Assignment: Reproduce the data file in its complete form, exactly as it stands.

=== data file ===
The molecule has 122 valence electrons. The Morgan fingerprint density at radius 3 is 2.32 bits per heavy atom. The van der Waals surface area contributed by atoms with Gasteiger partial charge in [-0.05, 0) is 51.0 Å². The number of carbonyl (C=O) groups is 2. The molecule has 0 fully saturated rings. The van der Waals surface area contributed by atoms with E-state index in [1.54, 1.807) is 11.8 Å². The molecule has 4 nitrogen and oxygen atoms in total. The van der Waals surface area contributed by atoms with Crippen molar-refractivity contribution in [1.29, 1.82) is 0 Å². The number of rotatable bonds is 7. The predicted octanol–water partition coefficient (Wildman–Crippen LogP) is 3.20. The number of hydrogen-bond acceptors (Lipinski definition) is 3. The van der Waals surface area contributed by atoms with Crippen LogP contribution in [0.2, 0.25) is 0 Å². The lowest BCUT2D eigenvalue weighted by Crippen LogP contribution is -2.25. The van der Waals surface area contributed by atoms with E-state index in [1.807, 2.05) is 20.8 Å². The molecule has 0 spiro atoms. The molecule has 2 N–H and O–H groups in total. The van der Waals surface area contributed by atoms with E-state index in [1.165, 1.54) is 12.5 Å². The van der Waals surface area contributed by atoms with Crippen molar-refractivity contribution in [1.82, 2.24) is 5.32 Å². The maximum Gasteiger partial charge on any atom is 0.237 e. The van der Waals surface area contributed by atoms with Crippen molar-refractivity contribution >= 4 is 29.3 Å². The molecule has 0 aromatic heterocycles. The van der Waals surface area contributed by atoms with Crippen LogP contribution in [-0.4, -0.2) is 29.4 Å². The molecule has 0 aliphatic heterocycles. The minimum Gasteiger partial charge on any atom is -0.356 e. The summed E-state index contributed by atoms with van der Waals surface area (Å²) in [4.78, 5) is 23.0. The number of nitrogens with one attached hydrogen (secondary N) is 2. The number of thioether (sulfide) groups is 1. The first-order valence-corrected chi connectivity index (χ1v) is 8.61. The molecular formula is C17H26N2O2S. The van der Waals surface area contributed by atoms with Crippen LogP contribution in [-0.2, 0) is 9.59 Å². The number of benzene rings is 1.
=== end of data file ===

The molecule has 122 valence electrons. The Morgan fingerprint density at radius 3 is 2.32 bits per heavy atom. The van der Waals surface area contributed by atoms with Gasteiger partial charge in [-0.05, 0) is 51.0 Å². The number of carbonyl (C=O) groups is 2. The molecule has 0 fully saturated rings. The van der Waals surface area contributed by atoms with E-state index in [1.54, 1.807) is 11.8 Å². The molecule has 4 nitrogen and oxygen atoms in total. The van der Waals surface area contributed by atoms with Crippen molar-refractivity contribution in [1.29, 1.82) is 0 Å². The number of rotatable bonds is 7. The predicted octanol–water partition coefficient (Wildman–Crippen LogP) is 3.20. The number of hydrogen-bond acceptors (Lipinski definition) is 3. The van der Waals surface area contributed by atoms with Crippen LogP contribution in [0.2, 0.25) is 0 Å². The lowest BCUT2D eigenvalue weighted by Crippen LogP contribution is -2.25. The van der Waals surface area contributed by atoms with E-state index in [1.807, 2.05) is 20.8 Å². The molecule has 0 spiro atoms. The molecule has 2 N–H and O–H groups in total. The van der Waals surface area contributed by atoms with E-state index in [1.165, 1.54) is 12.5 Å². The van der Waals surface area contributed by atoms with Crippen molar-refractivity contribution in [1.82, 2.24) is 5.32 Å². The maximum Gasteiger partial charge on any atom is 0.237 e. The van der Waals surface area contributed by atoms with Crippen molar-refractivity contribution >= 4 is 29.3 Å². The molecule has 0 aromatic heterocycles. The van der Waals surface area contributed by atoms with Crippen LogP contribution in [-0.4, -0.2) is 29.4 Å². The molecule has 0 aliphatic heterocycles. The minimum Gasteiger partial charge on any atom is -0.356 e. The summed E-state index contributed by atoms with van der Waals surface area (Å²) in [4.78, 5) is 23.0. The number of nitrogens with one attached hydrogen (secondary N) is 2. The number of thioether (sulfide) groups is 1. The first-order valence-corrected chi connectivity index (χ1v) is 8.61. The molecular formula is C17H26N2O2S. The van der Waals surface area contributed by atoms with Crippen LogP contribution in [-0.2, 0) is 9.59 Å². The number of benzene rings is 1.